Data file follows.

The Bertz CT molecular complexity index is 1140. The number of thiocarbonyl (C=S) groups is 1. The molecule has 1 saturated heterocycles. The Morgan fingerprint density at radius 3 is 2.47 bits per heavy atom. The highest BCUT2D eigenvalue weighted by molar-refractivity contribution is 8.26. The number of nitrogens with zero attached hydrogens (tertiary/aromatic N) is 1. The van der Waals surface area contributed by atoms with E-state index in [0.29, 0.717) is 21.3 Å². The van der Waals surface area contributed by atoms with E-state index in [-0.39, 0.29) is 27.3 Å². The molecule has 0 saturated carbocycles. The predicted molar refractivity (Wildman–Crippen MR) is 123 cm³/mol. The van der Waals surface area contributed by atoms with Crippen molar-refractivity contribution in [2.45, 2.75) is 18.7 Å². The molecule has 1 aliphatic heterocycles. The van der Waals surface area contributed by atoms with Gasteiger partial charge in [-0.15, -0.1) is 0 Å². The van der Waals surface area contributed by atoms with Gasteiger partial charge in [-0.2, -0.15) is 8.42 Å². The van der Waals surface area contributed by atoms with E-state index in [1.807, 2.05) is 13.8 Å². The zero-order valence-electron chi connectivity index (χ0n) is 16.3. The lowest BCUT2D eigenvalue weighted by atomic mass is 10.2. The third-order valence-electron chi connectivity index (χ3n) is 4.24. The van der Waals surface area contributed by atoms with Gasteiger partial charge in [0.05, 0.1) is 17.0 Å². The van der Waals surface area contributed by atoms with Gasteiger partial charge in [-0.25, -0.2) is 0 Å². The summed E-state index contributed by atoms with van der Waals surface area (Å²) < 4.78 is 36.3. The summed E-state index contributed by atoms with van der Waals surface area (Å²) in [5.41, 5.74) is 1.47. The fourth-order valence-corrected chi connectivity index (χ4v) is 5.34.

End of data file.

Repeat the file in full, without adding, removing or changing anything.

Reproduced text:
The Bertz CT molecular complexity index is 1140. The number of thiocarbonyl (C=S) groups is 1. The molecule has 1 saturated heterocycles. The Morgan fingerprint density at radius 3 is 2.47 bits per heavy atom. The highest BCUT2D eigenvalue weighted by molar-refractivity contribution is 8.26. The number of nitrogens with zero attached hydrogens (tertiary/aromatic N) is 1. The van der Waals surface area contributed by atoms with E-state index in [0.29, 0.717) is 21.3 Å². The van der Waals surface area contributed by atoms with E-state index in [-0.39, 0.29) is 27.3 Å². The molecule has 0 saturated carbocycles. The predicted molar refractivity (Wildman–Crippen MR) is 123 cm³/mol. The van der Waals surface area contributed by atoms with Crippen molar-refractivity contribution in [2.45, 2.75) is 18.7 Å². The molecule has 1 aliphatic heterocycles. The van der Waals surface area contributed by atoms with Gasteiger partial charge in [-0.15, -0.1) is 0 Å². The van der Waals surface area contributed by atoms with Gasteiger partial charge in [-0.2, -0.15) is 8.42 Å². The van der Waals surface area contributed by atoms with E-state index in [1.807, 2.05) is 13.8 Å². The zero-order valence-electron chi connectivity index (χ0n) is 16.3. The lowest BCUT2D eigenvalue weighted by atomic mass is 10.2. The third-order valence-electron chi connectivity index (χ3n) is 4.24. The van der Waals surface area contributed by atoms with Gasteiger partial charge in [0.05, 0.1) is 17.0 Å². The van der Waals surface area contributed by atoms with Gasteiger partial charge in [-0.25, -0.2) is 0 Å². The summed E-state index contributed by atoms with van der Waals surface area (Å²) < 4.78 is 36.3. The summed E-state index contributed by atoms with van der Waals surface area (Å²) in [5.41, 5.74) is 1.47. The fourth-order valence-corrected chi connectivity index (χ4v) is 5.34.